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Malawi received £77.3 billion of aid from the UK in 2009. During the same year the president Mutharika spent 9 million on a private jet, £2 million on a wedding ceremony for his new bride and £3 million on 22 Mercedes limousines. Furious at these revelations, DFID officials reportedly cut the UK’s poverty aid to Malawi by £3 million, “the equivalent to the annual cost of the plane over the next 5 years”. The Common Public Accounts Committee has raised further concerns about £300 million of aid to Malawi since Mutharika came to power.
Corruption within African governments is no new phenomenon; neither is the “trade, not aid” paradigm. Yet, with 40% of the country still living beneath the national poverty line, it is key that Mutharika’s bad behaviour does not impair the opportunities of the country’s entrepreneurial population. Financial transparency is more essential now than ever.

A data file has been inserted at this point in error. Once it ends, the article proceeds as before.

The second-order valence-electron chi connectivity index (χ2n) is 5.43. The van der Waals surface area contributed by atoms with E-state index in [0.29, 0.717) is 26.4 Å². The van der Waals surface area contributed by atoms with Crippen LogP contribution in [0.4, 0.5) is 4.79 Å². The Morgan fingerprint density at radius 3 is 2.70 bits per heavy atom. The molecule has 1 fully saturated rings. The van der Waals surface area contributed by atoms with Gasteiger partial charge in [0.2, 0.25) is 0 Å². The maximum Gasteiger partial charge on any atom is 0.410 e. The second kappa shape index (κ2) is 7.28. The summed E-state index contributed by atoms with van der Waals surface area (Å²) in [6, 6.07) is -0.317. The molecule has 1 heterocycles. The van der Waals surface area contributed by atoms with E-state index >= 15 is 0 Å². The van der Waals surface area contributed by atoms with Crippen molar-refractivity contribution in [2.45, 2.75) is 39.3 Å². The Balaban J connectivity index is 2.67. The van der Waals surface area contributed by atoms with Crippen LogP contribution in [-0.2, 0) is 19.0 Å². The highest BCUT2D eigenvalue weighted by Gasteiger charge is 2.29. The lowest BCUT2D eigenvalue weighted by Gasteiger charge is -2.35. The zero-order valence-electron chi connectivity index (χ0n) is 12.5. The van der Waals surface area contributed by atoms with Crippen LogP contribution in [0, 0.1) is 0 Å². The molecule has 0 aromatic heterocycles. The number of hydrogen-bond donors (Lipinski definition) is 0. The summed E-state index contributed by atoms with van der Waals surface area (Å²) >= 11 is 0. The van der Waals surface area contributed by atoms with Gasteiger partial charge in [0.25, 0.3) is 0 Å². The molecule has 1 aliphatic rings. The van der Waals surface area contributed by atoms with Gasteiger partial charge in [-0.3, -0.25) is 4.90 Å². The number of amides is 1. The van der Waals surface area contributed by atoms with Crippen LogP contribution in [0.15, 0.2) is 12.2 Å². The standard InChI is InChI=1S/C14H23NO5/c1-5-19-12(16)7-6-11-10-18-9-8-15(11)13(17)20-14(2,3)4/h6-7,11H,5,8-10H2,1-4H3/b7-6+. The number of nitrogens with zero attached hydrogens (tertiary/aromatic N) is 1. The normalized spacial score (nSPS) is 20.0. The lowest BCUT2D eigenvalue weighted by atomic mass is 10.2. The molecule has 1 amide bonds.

The Microloan Foundation’s model, which emphasises economic transparency both in the funds we raise and in our performance, enables female entrepreneurs to receive money directly, bypassing corrupt government officials. Training and mentoring programs then continue to monitor the investment of this money and provide valuable advice, where required.
Our “hand up, not hand out” philosophy not only acts as a kick start to local economies, but blocks money-grabbing officials out of the picture.
Meanwhile, back in the UK, national charitable donations have been on the decline. Though this is unsurprising given the current economic climate and recent revelations, the government has been receiving a lot of criticism for directing precious pennies towards foreign aid.
Microloan has recently launched a new campaign, however, that puts the power back into the public’s pockets: Pennies for Life. The campaign aims to put to honorable use the £500m worth of change that is reportedly lying around the homes of the British population, by asking people to donate 1 penny every time they update their Twitter account.
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